CHENNAI: Several cricketers have brought disrepute to the game by using illegal and unfair practices in the sport which should be actually based on honesty, uprightness and integrity, former Indian captain Bishen Singh Bedi said on Saturday.
".. it is the players who have caused havoc in world cricket, if not Indian cricket," he said, speaking on 'Is Cricket facing credibility crisis?', organised by the Palkhivala Foundation.
Observing that the game is directly linked with honesty, uprightness and integrity, he said, "For me, cricket is also linked with spirituality."
Recalling the 'bodyline' tactics of former English captain Douglas Jardine, who placed seven players behind the batsman, he said, "Here you can see that the players brought this and later this was not allowed."
"Ball tampering was brought in by players. They used bottle top, grease stuff and thereby took undue advantage. That's why the ball is given to umpires these days after a wicket is taken," said Bedi.
Making a sarcastic comment on 'doosra' delivery, he said, "What do you call another man in a woman's life, who has already got a husband. Doosra! Is it legal? Then how can 'doosra' be legal on the field?"
"Somebody has to bell the cat, you know," he said. Blaming players for changing cricket's reputation for the worse, he said, "From the length of the pitch, weight of the ball to height of the stumps, nothing has changed. But change is in the producers, directors and actors of the game. The tamasha is that they come to be seen. It was not there earlier."
A known critic of the IPL, he said people want to believe IPL is entertainment. But when cricket was invented, it was to pull people out of depression. So there was no need to have an 'induced entertainment.' "I feel strongly that IPL is doing a lot of harm to the youth of the country. It makes the youth realise saturation point too soon," Bedi said.
Recalling his letters and discussions with Australian cricket legend Don Bradman, he said he referred to an interview of the Australian in a newspaper, where he had said he wanted to be remembered for his integrity.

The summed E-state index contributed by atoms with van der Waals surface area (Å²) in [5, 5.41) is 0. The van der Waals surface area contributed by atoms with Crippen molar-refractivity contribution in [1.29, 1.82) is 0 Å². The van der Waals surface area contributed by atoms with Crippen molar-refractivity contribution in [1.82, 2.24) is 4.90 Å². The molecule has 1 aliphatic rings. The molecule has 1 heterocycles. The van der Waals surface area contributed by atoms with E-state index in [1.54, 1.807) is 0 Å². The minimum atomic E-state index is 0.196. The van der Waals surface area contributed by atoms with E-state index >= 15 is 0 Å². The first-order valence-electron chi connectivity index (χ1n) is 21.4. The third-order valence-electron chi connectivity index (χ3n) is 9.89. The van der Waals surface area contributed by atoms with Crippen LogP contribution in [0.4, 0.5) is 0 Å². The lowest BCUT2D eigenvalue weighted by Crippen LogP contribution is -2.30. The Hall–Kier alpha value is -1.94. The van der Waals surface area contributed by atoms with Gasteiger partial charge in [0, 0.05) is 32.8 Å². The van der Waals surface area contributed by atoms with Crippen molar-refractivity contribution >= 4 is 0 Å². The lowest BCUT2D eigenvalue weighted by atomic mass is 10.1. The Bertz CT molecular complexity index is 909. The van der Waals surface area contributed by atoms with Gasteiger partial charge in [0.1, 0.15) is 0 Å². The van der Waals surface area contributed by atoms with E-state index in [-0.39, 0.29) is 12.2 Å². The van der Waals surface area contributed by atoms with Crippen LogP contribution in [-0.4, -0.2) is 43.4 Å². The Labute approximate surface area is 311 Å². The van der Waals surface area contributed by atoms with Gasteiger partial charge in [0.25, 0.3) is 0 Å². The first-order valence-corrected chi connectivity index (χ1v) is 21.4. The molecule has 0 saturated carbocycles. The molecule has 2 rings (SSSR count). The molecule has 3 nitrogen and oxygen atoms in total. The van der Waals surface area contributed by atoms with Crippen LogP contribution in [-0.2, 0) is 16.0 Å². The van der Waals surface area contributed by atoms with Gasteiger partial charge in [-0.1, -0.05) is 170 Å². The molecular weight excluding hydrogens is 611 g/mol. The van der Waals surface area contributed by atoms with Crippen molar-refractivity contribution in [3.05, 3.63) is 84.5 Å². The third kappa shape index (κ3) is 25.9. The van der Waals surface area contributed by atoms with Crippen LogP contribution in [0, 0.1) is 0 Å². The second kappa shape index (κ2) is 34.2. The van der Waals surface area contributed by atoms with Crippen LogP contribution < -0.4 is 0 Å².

"A good cricketer is one good student of the game and a good administrator is one servant of the game and not a boss, because cricket is the boss," he said on the recent spot-fixing controversy, which shook the game for a couple of months.
"But nothing has changed. There is nothing called stepping aside, stepping up and stepping down. There is a difference, you know," he said.
To a query on recent instances of players refusing to 'walk' from the pitch, he said, "Umpires are human too and cricket compels one to make a mistake. Cricketers have to be blamed. If you think you have made a mistake, leave."
"Cricket revival needs youngsters to be told the importance of walking. Cheating has no place in cricket."
Asked to pick a player from across the globe who looked good in his eyes, he named England captain Alistair Cook. "He has made many hundreds in Test cricket and more importantly the way he carries himself on and off the field."
On BCCI's contention on Umpire Decision Referral System not being 100 per cent correct, he said "There is nothing that is 100 per cent in cricket. You don't know whether you'll hit a century that day on the pitch. When there is no 100 per cent in cricket, how can you expect 100 per cent in a technology used for cricket."
Asked whether Lankan bowler Lasith Malinga was chucking, he said, "No, no, no. Although his bowling is clumsy, awkward and ugly, it is not chucking."